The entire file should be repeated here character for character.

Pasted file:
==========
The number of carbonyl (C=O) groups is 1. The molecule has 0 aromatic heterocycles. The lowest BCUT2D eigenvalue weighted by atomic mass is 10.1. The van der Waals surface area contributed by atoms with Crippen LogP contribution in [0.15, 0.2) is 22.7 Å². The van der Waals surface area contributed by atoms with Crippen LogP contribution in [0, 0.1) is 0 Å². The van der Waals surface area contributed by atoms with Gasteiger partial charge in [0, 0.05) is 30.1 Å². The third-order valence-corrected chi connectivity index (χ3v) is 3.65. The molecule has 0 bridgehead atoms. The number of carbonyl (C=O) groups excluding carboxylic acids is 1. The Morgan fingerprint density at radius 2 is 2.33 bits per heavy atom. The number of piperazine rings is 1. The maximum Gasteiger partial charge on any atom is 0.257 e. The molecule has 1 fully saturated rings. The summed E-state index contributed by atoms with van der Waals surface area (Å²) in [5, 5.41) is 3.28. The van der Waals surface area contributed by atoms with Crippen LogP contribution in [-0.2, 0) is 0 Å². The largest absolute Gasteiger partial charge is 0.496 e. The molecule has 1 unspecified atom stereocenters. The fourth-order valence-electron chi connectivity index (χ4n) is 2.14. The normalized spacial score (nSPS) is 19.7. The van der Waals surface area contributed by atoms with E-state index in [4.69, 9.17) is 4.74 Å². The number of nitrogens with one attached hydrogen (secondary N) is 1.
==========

The number of carbonyl (C=O) groups is 1. The molecule has 0 aromatic heterocycles. The lowest BCUT2D eigenvalue weighted by atomic mass is 10.1. The van der Waals surface area contributed by atoms with Crippen LogP contribution in [0.15, 0.2) is 22.7 Å². The van der Waals surface area contributed by atoms with Crippen LogP contribution in [0, 0.1) is 0 Å². The van der Waals surface area contributed by atoms with Gasteiger partial charge in [0, 0.05) is 30.1 Å². The third-order valence-corrected chi connectivity index (χ3v) is 3.65. The molecule has 0 bridgehead atoms. The number of carbonyl (C=O) groups excluding carboxylic acids is 1. The Morgan fingerprint density at radius 2 is 2.33 bits per heavy atom. The number of piperazine rings is 1. The maximum Gasteiger partial charge on any atom is 0.257 e. The molecule has 1 fully saturated rings. The summed E-state index contributed by atoms with van der Waals surface area (Å²) in [5, 5.41) is 3.28. The van der Waals surface area contributed by atoms with Crippen LogP contribution in [-0.2, 0) is 0 Å². The largest absolute Gasteiger partial charge is 0.496 e. The molecule has 1 unspecified atom stereocenters. The fourth-order valence-electron chi connectivity index (χ4n) is 2.14. The normalized spacial score (nSPS) is 19.7. The van der Waals surface area contributed by atoms with E-state index in [4.69, 9.17) is 4.74 Å². The number of nitrogens with one attached hydrogen (secondary N) is 1.